Only 6% of media coverage about mental health problems contains the voice of people with mental health problems

If you are writing about mental health problems then you should always attempt to include the voice of somebody with experience of a mental health condition. After all adding the ‘human element’ is what can make your story interesting.

Think about including people with mental health problems as expert contributors, not just as soundbites. 

As a journalist you will get a much better interview if you can help them to feel at ease, after all you are asking them to disclose personal and often distressing information.

Interviewing a person with a past or current mental illness can sometimes require particular sensitivity and discretion.

Things to think about

  • Is the person genuinely prepared to be interviewed?
  • Think about where to hold the interview. Meeting in a busy, public café for example may not make the person feel very comfortable.
  • Don't identify the person by name or using photos or moving footage, unless they have given permission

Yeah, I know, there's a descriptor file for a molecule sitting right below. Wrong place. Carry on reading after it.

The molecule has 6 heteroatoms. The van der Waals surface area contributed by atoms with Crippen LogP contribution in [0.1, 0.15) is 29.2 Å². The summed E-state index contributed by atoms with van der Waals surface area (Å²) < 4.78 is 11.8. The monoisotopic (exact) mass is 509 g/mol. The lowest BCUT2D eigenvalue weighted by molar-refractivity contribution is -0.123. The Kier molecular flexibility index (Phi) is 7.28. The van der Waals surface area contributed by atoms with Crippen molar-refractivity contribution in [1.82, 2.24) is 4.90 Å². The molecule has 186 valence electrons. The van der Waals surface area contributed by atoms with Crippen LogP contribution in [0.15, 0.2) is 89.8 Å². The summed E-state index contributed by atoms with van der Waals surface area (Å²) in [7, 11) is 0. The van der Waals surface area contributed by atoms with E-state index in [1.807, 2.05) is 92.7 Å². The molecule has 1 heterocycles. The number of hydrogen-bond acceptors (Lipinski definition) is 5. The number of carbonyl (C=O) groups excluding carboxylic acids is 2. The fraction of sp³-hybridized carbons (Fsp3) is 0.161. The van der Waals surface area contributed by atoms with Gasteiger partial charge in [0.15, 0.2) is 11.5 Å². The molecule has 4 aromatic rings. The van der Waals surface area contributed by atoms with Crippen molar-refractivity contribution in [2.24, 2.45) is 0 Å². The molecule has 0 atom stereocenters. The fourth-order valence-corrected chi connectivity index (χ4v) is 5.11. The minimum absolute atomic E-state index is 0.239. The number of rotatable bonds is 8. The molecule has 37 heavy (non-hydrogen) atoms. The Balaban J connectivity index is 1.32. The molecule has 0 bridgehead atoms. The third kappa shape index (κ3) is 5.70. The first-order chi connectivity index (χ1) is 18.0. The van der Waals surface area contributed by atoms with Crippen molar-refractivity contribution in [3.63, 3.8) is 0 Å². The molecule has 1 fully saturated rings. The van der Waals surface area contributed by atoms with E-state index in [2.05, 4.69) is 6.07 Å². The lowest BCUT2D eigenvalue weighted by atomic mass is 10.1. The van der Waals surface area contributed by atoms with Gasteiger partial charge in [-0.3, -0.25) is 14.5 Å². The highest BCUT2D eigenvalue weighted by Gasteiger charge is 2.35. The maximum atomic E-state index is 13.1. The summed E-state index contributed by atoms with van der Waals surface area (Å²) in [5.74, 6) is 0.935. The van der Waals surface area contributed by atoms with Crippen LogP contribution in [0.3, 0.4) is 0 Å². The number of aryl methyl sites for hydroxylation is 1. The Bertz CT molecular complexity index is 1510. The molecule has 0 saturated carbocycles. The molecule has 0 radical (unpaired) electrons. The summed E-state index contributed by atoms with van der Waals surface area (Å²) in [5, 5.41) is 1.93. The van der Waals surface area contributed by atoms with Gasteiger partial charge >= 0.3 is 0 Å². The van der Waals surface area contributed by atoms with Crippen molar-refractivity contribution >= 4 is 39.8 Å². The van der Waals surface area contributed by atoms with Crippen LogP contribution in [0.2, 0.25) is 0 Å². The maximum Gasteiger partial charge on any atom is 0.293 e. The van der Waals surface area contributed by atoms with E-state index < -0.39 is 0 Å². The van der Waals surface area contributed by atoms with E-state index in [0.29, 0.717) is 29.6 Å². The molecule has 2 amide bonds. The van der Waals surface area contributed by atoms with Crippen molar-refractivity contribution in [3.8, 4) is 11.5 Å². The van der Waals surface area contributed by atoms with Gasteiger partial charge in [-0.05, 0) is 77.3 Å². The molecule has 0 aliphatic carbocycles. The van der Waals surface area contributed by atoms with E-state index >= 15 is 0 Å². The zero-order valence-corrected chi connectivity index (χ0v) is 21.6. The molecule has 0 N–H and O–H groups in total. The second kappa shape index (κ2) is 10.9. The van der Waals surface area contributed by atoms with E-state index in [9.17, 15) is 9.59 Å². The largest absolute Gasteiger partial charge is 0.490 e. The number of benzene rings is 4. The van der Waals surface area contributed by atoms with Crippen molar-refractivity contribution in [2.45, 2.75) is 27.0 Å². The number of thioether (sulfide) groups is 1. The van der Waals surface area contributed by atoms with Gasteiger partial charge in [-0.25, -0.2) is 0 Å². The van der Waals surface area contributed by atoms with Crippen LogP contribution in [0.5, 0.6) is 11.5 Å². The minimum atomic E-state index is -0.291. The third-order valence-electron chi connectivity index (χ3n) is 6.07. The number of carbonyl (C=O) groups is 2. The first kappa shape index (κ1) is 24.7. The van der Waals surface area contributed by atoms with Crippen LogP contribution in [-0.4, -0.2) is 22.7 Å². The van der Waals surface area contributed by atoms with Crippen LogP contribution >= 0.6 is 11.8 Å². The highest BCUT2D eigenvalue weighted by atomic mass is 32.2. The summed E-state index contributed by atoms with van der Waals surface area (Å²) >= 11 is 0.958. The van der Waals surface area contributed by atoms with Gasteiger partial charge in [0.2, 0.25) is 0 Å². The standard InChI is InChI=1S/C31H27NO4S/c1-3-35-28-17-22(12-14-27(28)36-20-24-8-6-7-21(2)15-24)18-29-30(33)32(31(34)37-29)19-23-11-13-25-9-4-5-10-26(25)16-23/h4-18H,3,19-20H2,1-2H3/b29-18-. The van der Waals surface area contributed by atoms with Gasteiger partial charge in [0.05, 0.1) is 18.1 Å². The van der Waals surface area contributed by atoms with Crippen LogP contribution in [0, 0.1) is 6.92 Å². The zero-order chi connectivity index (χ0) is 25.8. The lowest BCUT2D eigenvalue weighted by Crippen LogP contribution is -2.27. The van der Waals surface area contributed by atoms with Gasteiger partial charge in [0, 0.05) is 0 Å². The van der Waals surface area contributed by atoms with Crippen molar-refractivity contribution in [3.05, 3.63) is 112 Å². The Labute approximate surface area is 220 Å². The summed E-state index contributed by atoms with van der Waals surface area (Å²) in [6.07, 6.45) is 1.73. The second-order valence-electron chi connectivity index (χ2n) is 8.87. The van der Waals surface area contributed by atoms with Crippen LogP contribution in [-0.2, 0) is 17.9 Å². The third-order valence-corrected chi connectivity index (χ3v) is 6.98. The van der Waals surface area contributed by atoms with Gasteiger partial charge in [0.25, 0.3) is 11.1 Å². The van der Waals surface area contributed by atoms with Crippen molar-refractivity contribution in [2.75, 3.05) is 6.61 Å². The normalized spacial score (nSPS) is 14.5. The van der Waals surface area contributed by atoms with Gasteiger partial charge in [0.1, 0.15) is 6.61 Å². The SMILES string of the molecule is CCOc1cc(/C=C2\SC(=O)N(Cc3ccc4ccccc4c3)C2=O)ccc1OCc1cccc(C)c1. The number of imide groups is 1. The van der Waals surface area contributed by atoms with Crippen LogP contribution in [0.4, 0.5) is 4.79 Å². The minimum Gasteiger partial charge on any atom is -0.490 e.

• Seek agreement beforehand on the use of photos and video, and whether the person will be identified
  • Give them an idea of what they will be asked or even better a list of questions before the interview
  • It's likely to help the person to speak about their personal experience if they have had a chance to consider what they will say
  • Wherever possible, use the person’s own words to represent their experiences
  • If the person has a different view of their illness to family or doctors, try to include the person’s understanding of their experience
  • If material is likely to be shared with other media outlets, let the interviewees know so they are not taken by surprise when their story appears in other contexts
  • Let the person know about likely editing processes your story goes through before it is published or broadcast. If you intend to emphasise a particular angle, tell the person
  • Give the person copy approval if at all possible
  • Encourage people to seek help by adding information about available support, including helpline numbers, local services and websites